When you undertake a degree or any university course on the successful completion of the courses various modules you acquire credits points. Basically, you need to acquire enough credit in order to actually be awarded your degree.

With MOOCs they do not (yet) award credit, so all of the MOOCs I have undertaken have not been building towards being awarded a master's degree; in fact, if they had I would probably already be well past a master's degree.

Anyhow, that is the major difference between the two: with one you accumulate credit that demonstrates you did all of the studies and with the other (if you successfully complete the course and if it awards one) you receive a statement of accomplishment that demonstrates you did all of the studies. 

Basically, credit costs a lot more than knowledge, you now, that silly little thing you can actually do something with - I know which one I would rather have!

What's more employers more and more so really do not care about the credit side of things; all they want is someone who knows the knowledge and can put that knowledge into successful action. 

Therefore, a Statement of Accomplishment can easily hold just as much weight; a collection of them can really put a credited degree in its place!

Everyone else keeps telling me how it will not work, but that's okay, they can worry for me. I do not have time to worry, I have work to do.

However, if you do complete an online course while you will have the knowledge, you may not necessarily attain a completion certificate: either because you did not finish the course in time or because the course does not actually award them

A record of your accomplishments

and this platform is one way in which I am utilizing my online learning.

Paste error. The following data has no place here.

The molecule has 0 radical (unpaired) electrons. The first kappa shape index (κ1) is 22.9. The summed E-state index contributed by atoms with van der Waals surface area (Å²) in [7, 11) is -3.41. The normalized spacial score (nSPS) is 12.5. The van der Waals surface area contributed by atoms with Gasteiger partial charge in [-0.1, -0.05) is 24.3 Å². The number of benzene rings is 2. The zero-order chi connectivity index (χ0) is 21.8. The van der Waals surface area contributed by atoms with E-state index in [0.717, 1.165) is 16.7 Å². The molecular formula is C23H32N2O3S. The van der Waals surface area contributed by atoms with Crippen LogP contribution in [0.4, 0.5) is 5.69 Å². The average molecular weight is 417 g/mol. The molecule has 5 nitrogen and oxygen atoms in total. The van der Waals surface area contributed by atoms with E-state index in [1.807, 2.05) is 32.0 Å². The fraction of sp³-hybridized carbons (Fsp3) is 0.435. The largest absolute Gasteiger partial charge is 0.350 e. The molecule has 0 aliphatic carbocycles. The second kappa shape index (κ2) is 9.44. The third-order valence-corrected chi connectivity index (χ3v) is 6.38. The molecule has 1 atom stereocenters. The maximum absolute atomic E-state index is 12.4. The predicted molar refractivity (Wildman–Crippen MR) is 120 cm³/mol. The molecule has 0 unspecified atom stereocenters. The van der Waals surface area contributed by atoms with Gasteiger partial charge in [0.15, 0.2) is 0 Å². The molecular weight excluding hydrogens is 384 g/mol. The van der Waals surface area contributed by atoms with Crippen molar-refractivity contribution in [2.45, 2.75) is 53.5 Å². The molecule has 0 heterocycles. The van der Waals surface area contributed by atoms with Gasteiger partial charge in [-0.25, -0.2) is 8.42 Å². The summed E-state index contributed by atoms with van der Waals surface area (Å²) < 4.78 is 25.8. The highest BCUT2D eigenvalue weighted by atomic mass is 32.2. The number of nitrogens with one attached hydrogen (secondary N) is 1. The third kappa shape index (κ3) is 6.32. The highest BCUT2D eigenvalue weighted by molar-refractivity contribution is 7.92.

On utilising...

A little and very annoyingly common story in today's world... 

Not long after gradating I sat for an interview at a creative agency, I told the interviewer all about my First-Class degree and the fact that BOTH of my final dissertations had received the highest marks of their modules. 
The interviewer did not care. 
It was only when I explained that my high marks should demonstrate to him just how much time, hard work and persistence I had put into my creative endeavours that he started to show a real interest in me.  
The moral of the story: degrees count for very little today, employers want proactive, adaptive, hard workers who can demonstrate all of that knowledge and experience in a portfolio of work, either generated from previous work experience or from within an education environment.

I am cutting back, because I have had a solid year of studying and I am having a year of putting those studies into action.

That need is reflected in my choice of MOOCs 

Not only could I use MOOCs for my professional career focused development, but I could also utilise them for my personal development as an individual (again something that a traditional degree course is hard press to teach).

Hopefully by now I have established the inherent need to be proactive when it comes to successful online learning. 

That's the great thing about online learning it really is about building your own program of study and taking charge of your ideal career. 

And it's (mostly) free - you would have to be a stark raving mad not to exploit it.

So get proactive and adapt!